Launched in 2016, the ten-year, $36 million fellowship program recognizes early-career innovators at U.S. universities who are creating tools and technologies with the potential to accelerate progress in the areas of scientific research, environmental conservation, and patient care. Selected from nearly two hundred nominees, this year's fellows will each receive $825,000 over three years, including $50,000 a year from their home institution.
This year's Moore Inventor Fellows are Eszter Boros (Stony Brook University), whose invention enables the highly selective capture of radioactive metal ions, paving the way for the application of scandium radioisotopes in the early, non-invasive diagnosis of and targeted radiotherapy for cancers; Boubacar Kanté (University of California, Berkeley), who has invented topological light sources and lasers that could be used for energy efficient computing, sensing, and imaging; Jacqueline Linnes (Purdue University), whose invention combines highly sensitive nucleic acid amplification with the simplicity and scalability of low-cost paper-based devices, an approach that enables accurate and accessible infection diagnosis for traditionally underserved communities; James Pikul (University of Pennsylvania), who has combined robotics and electrochemistry to create a new energy source to power off-grid electronics; and Joshua Weinstein (University of Chicago), who is developing a new form of imaging that uses artificial DNA molecules inside a biological specimen to capture an image of that specimen.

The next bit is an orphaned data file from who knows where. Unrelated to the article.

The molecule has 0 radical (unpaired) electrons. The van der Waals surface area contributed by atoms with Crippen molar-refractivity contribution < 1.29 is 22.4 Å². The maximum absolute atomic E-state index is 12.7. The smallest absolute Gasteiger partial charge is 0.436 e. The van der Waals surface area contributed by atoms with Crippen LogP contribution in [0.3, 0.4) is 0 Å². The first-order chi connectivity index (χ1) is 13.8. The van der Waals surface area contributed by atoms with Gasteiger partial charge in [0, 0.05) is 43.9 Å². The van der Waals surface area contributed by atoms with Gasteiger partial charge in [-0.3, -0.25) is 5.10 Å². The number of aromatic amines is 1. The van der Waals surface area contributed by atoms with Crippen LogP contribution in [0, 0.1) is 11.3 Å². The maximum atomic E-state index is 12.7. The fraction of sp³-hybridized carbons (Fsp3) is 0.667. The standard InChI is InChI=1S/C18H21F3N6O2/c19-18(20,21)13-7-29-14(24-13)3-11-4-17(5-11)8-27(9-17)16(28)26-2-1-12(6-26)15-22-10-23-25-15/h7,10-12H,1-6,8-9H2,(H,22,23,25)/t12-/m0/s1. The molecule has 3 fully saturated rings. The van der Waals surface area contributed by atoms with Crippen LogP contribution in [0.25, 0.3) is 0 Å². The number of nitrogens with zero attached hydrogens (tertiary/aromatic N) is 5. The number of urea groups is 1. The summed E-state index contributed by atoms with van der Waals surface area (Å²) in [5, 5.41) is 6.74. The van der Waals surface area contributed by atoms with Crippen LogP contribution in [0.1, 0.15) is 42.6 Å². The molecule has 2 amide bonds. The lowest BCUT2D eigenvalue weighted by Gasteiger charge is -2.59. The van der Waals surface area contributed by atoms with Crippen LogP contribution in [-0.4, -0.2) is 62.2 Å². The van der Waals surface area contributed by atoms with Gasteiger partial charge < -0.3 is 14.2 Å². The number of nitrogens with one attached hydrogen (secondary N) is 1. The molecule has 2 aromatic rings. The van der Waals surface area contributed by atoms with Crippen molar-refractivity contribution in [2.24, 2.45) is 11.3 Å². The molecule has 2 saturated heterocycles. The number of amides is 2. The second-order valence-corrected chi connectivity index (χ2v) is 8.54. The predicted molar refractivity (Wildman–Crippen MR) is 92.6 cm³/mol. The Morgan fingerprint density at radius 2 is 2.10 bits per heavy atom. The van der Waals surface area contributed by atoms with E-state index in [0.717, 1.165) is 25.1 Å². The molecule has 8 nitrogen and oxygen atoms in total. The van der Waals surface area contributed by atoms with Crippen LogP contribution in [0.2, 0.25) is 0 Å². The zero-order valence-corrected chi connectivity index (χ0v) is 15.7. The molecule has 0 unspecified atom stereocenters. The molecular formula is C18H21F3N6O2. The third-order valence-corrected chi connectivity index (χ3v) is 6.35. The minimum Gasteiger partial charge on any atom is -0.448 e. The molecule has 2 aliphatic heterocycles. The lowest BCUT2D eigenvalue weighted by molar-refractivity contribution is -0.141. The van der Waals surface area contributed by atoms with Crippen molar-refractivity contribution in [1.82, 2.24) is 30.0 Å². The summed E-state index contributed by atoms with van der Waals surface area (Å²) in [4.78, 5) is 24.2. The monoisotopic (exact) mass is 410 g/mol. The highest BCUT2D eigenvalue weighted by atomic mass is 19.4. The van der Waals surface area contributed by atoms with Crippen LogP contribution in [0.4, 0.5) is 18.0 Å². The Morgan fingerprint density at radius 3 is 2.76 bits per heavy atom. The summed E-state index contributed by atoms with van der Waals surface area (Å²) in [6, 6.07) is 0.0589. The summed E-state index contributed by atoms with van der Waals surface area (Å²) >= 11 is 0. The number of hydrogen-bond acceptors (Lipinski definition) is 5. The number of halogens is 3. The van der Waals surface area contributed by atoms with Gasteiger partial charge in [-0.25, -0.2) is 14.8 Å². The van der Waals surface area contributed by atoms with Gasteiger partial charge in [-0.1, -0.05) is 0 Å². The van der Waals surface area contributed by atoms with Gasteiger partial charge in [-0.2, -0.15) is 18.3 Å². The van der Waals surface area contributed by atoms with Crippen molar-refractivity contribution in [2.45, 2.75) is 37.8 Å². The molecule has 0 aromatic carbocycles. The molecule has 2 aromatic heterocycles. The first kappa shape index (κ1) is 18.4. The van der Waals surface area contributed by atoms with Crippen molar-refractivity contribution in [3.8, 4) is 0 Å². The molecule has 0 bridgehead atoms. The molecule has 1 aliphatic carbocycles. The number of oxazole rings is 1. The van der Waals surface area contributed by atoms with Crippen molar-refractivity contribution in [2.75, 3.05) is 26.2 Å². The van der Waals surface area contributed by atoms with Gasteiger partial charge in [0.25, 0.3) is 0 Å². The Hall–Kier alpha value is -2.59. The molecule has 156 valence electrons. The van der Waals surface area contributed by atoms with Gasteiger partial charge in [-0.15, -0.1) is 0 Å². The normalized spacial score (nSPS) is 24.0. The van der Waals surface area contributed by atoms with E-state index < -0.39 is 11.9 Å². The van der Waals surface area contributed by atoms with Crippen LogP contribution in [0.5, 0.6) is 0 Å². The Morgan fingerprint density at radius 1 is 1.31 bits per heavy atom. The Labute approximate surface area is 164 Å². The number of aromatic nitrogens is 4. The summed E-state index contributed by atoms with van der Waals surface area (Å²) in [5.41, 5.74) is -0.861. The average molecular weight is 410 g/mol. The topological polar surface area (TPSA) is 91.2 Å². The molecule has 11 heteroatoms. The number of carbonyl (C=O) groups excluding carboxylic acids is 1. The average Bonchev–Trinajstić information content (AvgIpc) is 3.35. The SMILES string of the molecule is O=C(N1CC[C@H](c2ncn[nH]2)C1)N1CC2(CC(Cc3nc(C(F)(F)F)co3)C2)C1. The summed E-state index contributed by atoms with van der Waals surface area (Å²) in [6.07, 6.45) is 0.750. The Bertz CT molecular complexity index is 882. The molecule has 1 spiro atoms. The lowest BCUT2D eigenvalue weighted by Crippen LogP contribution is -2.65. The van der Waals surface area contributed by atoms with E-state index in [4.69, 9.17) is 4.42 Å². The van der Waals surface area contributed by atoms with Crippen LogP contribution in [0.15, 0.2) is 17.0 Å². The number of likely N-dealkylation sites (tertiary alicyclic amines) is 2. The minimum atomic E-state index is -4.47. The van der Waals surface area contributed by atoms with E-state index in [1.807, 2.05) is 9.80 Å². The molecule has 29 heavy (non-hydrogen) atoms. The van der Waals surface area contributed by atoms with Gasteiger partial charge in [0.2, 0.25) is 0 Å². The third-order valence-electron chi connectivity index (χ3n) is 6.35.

"The Moore Inventor Fellowship recognizes the power of innovation to solve problems and reimagine our world," said Moore Foundation president Harvey V. Fineberg. "We are pleased to recognize the spectrum of disciplines, ideas, and approaches embodied in this group of fellows."